The Foreign Service Journal, September 2006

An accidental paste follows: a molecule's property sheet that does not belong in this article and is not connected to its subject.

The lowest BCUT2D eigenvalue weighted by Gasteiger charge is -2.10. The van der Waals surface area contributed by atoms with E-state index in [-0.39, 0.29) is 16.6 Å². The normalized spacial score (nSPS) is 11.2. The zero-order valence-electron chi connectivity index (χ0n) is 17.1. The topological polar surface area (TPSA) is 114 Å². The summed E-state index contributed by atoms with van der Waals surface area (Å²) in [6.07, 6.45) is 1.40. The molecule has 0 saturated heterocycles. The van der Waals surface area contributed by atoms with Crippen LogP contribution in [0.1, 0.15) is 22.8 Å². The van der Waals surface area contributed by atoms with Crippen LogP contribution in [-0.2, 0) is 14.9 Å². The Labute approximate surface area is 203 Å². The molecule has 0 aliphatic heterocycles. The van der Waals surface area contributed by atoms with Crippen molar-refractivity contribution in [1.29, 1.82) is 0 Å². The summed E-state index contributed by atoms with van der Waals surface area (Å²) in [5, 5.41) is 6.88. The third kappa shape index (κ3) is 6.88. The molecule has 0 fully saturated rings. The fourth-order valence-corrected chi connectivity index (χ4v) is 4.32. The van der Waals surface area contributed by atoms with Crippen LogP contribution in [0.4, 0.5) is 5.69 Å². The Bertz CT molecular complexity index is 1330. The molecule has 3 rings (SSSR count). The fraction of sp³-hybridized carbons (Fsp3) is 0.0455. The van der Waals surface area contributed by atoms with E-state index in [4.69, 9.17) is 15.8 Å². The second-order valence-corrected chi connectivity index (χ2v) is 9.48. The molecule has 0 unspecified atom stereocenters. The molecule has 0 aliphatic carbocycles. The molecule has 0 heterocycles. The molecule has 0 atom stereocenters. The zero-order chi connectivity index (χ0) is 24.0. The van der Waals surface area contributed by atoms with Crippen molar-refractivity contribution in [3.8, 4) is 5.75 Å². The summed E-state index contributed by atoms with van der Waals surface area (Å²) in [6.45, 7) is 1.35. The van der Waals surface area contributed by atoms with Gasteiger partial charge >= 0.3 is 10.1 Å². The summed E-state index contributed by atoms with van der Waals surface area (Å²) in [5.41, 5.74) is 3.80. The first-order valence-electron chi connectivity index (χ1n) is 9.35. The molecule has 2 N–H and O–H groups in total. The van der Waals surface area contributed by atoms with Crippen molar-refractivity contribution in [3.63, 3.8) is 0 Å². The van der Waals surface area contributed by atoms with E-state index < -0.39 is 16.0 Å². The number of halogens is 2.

would have to invent it (presumably we would do a better structuring job the second time around). From a per- sonal perspective, my professional involvement with the U.N. Force on Cyprus in the 1960s and 1970s was very positive. The UNFICYP was mil- itarily and politically effective, at least in its early decades. However, that was 30 years ago. The intervening decades have witnessed serious deteri- oration in the U.N.’s capacity for effec- tive and corruption-free activity on the world stage. Something must be done. Reforming the U.N. to end corrup- tion should not be an issue agitating the red-blue divide in U.S. domestic politics. Surely we can agree on a bipartisan basis that this is a priority. Former Federal Reserve Chairman Paul Volcker was right when he stated at his last press conference as chair- man of the Volcker Commission that the U.N. itself had the largest stake of all in ending the abuses. As he pointed out, continued corruption will eventually erode U.S. public support for the organization — with- out which it cannot survive. Thomas Boyatt, an FSO from 1959 until 1985, served as ambassador to Colombia and Upper Volta (now Burkino Faso) and chargé d’affaires in Chile, among many other postings. Currently the treasurer of AFSA’s political action committee, AFSA- PAC, he has in the past been AFSA’s president, vice president and treasur- er, as well as serving as a retiree repre- sentative. After retirement Amb. Boyatt was vice president of a large company, president of a small compa- ny, and a trustee of Princeton University. He is currently president of the Foreign Affairs Council and continues to lecture, teach and consult. S E P T E M B E R 2 0 0 6 / F O R E I G N S E R V I C E J O U R N A L 21 S P E A K I N G O U T Neither the president nor Congress should flinch from withholding funds on a targeted basis as leverage to correct U.N. abuses.